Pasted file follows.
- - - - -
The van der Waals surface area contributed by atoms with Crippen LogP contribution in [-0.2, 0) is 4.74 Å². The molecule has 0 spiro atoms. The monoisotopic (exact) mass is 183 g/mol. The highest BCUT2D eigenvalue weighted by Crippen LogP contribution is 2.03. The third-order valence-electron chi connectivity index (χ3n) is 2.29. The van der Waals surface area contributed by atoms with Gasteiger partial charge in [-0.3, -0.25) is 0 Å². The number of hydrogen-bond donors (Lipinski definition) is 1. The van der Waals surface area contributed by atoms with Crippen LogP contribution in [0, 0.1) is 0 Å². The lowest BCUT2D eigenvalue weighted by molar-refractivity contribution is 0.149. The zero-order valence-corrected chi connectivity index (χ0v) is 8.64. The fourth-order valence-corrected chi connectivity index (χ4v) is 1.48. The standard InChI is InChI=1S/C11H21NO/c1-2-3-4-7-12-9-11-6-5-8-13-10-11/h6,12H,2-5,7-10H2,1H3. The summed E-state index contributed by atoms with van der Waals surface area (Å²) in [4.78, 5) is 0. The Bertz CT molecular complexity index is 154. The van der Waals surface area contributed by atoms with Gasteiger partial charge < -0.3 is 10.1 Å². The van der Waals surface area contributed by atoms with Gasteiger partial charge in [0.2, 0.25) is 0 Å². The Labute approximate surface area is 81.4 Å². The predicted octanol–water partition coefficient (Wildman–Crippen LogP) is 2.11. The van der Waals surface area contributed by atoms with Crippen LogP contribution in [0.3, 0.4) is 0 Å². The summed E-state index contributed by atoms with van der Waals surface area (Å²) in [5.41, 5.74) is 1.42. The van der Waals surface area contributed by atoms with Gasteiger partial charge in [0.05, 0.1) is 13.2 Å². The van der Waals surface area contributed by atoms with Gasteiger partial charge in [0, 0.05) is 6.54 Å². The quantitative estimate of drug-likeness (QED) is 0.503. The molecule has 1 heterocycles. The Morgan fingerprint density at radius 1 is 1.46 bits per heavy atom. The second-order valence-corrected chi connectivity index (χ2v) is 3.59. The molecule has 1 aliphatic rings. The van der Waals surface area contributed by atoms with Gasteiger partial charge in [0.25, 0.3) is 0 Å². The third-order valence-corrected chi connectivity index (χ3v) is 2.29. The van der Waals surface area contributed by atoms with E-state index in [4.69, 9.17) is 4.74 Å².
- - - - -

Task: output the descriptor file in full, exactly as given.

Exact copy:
The van der Waals surface area contributed by atoms with Crippen LogP contribution in [-0.2, 0) is 4.74 Å². The molecule has 0 spiro atoms. The monoisotopic (exact) mass is 183 g/mol. The highest BCUT2D eigenvalue weighted by Crippen LogP contribution is 2.03. The third-order valence-electron chi connectivity index (χ3n) is 2.29. The van der Waals surface area contributed by atoms with Gasteiger partial charge in [-0.3, -0.25) is 0 Å². The number of hydrogen-bond donors (Lipinski definition) is 1. The van der Waals surface area contributed by atoms with Crippen LogP contribution in [0, 0.1) is 0 Å². The lowest BCUT2D eigenvalue weighted by molar-refractivity contribution is 0.149. The zero-order valence-corrected chi connectivity index (χ0v) is 8.64. The fourth-order valence-corrected chi connectivity index (χ4v) is 1.48. The standard InChI is InChI=1S/C11H21NO/c1-2-3-4-7-12-9-11-6-5-8-13-10-11/h6,12H,2-5,7-10H2,1H3. The summed E-state index contributed by atoms with van der Waals surface area (Å²) in [4.78, 5) is 0. The Bertz CT molecular complexity index is 154. The van der Waals surface area contributed by atoms with Gasteiger partial charge < -0.3 is 10.1 Å². The van der Waals surface area contributed by atoms with Gasteiger partial charge in [0.2, 0.25) is 0 Å². The Labute approximate surface area is 81.4 Å². The predicted octanol–water partition coefficient (Wildman–Crippen LogP) is 2.11. The van der Waals surface area contributed by atoms with Crippen LogP contribution in [0.3, 0.4) is 0 Å². The summed E-state index contributed by atoms with van der Waals surface area (Å²) in [5.41, 5.74) is 1.42. The van der Waals surface area contributed by atoms with Gasteiger partial charge in [0.05, 0.1) is 13.2 Å². The van der Waals surface area contributed by atoms with Gasteiger partial charge in [0, 0.05) is 6.54 Å². The quantitative estimate of drug-likeness (QED) is 0.503. The molecule has 1 heterocycles. The Morgan fingerprint density at radius 1 is 1.46 bits per heavy atom. The second-order valence-corrected chi connectivity index (χ2v) is 3.59. The molecule has 1 aliphatic rings. The van der Waals surface area contributed by atoms with Gasteiger partial charge in [0.25, 0.3) is 0 Å². The third-order valence-corrected chi connectivity index (χ3v) is 2.29. The van der Waals surface area contributed by atoms with E-state index in [4.69, 9.17) is 4.74 Å².